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Whatever the case, Jason Oxman, CEO of the Electronics Transaction Association, which represents the payments technology industry, said data breaches like Target’s are generally “heavily organized and sophisticated.”

Annual losses from global credit and debit card fraud are on the rise. Last year, it reached $11.27 billion, up 11.4 percent from the previous year, according to The Nilson Report, which tracks global payments. Even so, Nilson’s publisher David Robertson pointed out that fraud still accounts for less than 6 cents of every $100 spent.

Target, which has almost 1,800 stores in the U.S. and 124 in Canada, said it immediately told authorities and financial institutions once it became aware of the breach on Dec. 15. The company is teaming with a third-party forensics firm to investigate and prevent future problems.

The credit card breach poses a serious problem and threatens to scare away shoppers who worry about the safety of their personal data.

Target’s stock dropped more than 2 percent, or $1.40, to $62.15 on Thursday.

“This is close to the worst time to have it happen,” said Jeremy Robinson-Leon, a principal at Group Gordon, a corporate and crisis public relations firm. “If I am a Target customer, I think I would be much more likely to go to a competitor over the next few days, rather than risk the potential to have my information be compromised.”

Target advised customers Thursday to check their statements carefully. Those who see suspicious charges should report them to their credit card companies and call Target at 866-852-8680. Cases of identity theft can also be reported to law enforcement or the Federal Trade Commission.

“Target’s first priority is preserving the trust of our guests, and we have moved swiftly to address this issue, so guests can shop with confidence,” Chairman, President and CEO Gregg Steinhafel said Thursday in a statement.

Brianna Byrnes of Kansas City, Mo., a student at the University of Missouri-Kansas City and a call center worker, said she made a Target purchase during the affected period. The situation made her “a little bit” nervous, but she still plans to shop for toys at the store, she said.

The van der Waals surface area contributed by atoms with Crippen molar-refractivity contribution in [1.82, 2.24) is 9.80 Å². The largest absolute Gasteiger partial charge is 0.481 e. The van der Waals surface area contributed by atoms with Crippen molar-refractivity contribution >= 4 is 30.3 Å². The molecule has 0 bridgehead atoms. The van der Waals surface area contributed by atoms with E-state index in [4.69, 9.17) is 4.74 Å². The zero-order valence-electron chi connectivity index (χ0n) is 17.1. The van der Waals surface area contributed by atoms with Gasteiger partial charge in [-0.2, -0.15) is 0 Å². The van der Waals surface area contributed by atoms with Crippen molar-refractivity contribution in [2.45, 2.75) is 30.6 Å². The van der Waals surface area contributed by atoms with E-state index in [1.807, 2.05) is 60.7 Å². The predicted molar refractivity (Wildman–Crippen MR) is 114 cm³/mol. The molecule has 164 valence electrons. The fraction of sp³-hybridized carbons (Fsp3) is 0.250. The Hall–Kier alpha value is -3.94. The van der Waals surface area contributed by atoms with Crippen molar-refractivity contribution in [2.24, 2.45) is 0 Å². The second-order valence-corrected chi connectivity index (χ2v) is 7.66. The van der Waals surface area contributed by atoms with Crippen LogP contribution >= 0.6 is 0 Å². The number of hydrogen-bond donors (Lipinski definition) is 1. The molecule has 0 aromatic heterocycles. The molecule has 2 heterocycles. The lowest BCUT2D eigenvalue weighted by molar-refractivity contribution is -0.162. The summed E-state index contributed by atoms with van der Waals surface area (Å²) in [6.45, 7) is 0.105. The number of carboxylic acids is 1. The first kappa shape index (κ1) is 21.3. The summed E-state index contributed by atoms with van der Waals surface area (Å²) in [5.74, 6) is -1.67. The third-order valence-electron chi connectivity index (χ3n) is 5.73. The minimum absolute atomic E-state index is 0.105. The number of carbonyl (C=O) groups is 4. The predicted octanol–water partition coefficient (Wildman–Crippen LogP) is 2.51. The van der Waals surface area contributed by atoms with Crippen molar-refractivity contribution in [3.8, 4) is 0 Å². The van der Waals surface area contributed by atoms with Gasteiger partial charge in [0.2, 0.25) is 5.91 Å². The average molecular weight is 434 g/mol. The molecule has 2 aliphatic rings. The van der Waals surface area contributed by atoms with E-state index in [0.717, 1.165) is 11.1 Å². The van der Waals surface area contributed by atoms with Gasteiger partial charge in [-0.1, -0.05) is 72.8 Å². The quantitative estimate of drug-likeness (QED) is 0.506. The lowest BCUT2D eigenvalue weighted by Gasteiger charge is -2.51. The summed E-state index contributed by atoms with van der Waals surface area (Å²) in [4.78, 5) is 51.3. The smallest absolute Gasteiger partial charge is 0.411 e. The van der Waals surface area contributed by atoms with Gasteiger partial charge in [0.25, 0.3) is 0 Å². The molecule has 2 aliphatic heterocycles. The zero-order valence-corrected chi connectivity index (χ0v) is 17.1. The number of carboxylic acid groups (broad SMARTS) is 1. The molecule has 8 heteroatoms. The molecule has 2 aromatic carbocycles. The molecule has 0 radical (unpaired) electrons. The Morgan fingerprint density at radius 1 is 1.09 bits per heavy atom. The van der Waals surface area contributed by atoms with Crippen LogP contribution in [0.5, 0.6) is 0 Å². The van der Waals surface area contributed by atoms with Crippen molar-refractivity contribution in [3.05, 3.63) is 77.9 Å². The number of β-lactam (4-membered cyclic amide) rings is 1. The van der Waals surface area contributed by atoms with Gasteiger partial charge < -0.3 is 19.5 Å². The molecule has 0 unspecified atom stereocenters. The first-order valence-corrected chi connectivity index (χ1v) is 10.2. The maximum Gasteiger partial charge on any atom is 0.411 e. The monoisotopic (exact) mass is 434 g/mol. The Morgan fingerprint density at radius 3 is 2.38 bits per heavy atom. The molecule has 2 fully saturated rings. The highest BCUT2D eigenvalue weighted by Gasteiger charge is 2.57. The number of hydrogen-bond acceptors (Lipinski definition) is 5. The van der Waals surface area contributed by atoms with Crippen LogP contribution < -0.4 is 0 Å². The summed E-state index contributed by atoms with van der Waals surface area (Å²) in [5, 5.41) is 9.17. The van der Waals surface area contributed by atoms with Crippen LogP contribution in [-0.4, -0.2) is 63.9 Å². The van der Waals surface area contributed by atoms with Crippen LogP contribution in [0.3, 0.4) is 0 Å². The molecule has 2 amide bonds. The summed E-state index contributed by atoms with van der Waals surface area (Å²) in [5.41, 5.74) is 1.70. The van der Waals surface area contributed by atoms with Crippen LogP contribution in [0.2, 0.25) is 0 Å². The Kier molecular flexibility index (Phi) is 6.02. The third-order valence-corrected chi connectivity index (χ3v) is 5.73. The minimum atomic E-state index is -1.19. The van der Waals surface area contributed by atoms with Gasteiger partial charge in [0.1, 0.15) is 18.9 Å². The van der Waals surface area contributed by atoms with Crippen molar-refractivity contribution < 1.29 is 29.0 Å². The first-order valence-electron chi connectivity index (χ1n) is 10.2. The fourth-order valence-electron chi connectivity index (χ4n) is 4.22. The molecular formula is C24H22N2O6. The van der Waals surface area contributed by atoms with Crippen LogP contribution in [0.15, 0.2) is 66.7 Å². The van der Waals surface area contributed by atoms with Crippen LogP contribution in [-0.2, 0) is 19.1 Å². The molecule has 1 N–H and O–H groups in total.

“I’ve never had anyone steal my identity. I guess it’s taking a risk.”

The incident is particularly troublesome for Target because it has used its store-branded credit and debit cards as a marketing tool to attract shoppers with a 5 percent discount.

During an earnings call in November, the company said some 20 percent of store customers as of October have the Target-branded cards. In fact, households that activate a Target-branded card have increased their spending at the store by about 50 percent on average, the company said.

“This is how Target is getting more customers in the stores,” said Brian Sozzi, CEO and Chief Equities Strategist. “It’s telling people to use the card. It’s been a big win. If they lose that trust, that person goes to Wal-Mart.”

TJX Cos., which runs stores such as T.J. Maxx and Marshall’s, had a breach that began in July 2005 and exposed at least 45.7 million credit and debit cards to possible fraud. The breach was not detected until December 2006.

Without anyone noticing, one or more intruders installed code on the discount retailer’s systems to methodically collect and transmit account data from millions of cards.

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